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Officer who ‘boasted’ of killing civilians becomes Russia’s first female commander to die

A commander in the Russian army who “boasted of how she enjoyed killing Ukrainians” has become the Kremlin’s first senior woman officer to die in the conflict, according to reports. Lieutenant Colonel Olga ‘Kursa’ Kachura was killed when a Ukrainian missile struck her car as she drove in the city of Horlivka, in the Donetsk region of Ukraine. The 52-year-old from Donetsk was a colonel commanding a unit in the forces of the Russian puppet state Donetsk People’s Republic that has been accused of shelling civilians. The Strategic Communications Department of the Armed Forces of Ukraine previously claimed that she would dress as a member of their forces in order to commit war crimes and discredit them.

Kachura worked for most of her life in the police force in her native Donetsk before she resigned for a brief stint in private security. In 2014, when Russian and Russia-backed fighters captured swathes of eastern Ukraine, she joined a battalion of notorious Russian warlord Igor Bezler. Kachura, who studied programming for ballistic missiles, went on to head an artillery unit. In January 2022, a court in western Ukraine found Kachura also known under the alias “Korsa” guilty of taking part in a terrorist organisation and sentenced her to 12 years in prison in absentia. Ukrainian intelligence alleged she personally guided artillery fire during key battles in the Donbas in 2014-2015, causing a great loss of life.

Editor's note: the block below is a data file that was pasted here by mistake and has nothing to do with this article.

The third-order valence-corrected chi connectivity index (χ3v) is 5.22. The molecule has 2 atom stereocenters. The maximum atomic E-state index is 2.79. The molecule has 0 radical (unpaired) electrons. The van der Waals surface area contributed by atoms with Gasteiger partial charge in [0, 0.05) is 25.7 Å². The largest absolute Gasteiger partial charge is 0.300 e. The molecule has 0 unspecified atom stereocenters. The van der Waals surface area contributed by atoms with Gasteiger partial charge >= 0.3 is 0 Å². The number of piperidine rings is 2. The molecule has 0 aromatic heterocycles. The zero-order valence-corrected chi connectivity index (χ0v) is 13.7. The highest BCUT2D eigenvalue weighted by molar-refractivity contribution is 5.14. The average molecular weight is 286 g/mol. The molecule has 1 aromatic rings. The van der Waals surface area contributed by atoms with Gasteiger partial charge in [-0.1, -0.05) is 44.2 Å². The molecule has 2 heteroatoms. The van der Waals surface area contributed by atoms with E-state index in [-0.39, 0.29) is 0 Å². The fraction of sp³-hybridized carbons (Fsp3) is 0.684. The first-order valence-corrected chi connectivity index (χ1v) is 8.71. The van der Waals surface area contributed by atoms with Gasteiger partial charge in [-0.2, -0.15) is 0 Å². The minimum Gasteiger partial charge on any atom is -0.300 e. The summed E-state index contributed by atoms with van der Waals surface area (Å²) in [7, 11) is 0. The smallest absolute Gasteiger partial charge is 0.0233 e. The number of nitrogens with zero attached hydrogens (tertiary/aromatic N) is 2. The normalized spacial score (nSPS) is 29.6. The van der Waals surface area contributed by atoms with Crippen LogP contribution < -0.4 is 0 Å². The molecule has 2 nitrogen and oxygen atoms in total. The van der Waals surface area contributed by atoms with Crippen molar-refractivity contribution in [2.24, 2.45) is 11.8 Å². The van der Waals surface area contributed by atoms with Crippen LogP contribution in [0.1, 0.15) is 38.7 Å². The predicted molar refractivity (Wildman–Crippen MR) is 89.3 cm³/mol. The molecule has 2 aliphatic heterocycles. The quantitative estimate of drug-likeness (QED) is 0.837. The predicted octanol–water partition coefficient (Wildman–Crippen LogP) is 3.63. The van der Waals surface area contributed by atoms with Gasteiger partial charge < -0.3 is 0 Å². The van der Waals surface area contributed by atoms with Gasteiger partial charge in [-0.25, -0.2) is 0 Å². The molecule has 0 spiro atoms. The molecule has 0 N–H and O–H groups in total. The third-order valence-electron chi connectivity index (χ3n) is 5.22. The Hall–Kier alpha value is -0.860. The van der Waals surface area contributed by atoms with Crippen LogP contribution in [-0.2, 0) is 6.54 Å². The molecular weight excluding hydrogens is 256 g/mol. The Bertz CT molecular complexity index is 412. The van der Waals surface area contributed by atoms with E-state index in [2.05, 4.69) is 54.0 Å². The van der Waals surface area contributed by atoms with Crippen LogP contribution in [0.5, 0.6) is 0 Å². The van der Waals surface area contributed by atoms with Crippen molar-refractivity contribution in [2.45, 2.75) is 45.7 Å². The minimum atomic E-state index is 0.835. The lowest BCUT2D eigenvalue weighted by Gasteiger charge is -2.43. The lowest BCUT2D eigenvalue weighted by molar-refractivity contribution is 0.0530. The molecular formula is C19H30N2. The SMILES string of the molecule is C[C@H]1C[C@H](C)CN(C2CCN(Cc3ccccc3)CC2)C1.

Kachura in an interview with Russian television once said she enjoying fighting with Ukrainians: “I enjoy it every time I fire at Ukrainians.” In her last interview with Rossiyskaya Gazeta a week before she died, Kachura, however, insisted it was not the Ukrainians she was fighting against: “What made you think that I’m fighting Ukrainians? I’m fighting Nato. The territory of Ukraine is one military firing range.”

Hailed in eastern Ukraine as a hero, she adopted a boy after the conflict first broke out in 2014 and raised a daughter who briefly survived in her artillery unit. Early on Thursday, President Vladimir Putin signed a decree to make her a Hero of Russia, the country’s top military award, “for courage and heroism while performing her military duty”. Kachura’s death comes as Vladimir Putin’s forces suffer setbacks. Ukraine’s military is continuing to target Russian military strongholds, logistical support bases and ammunition depots, pulling intense pressure on the Kremlin.



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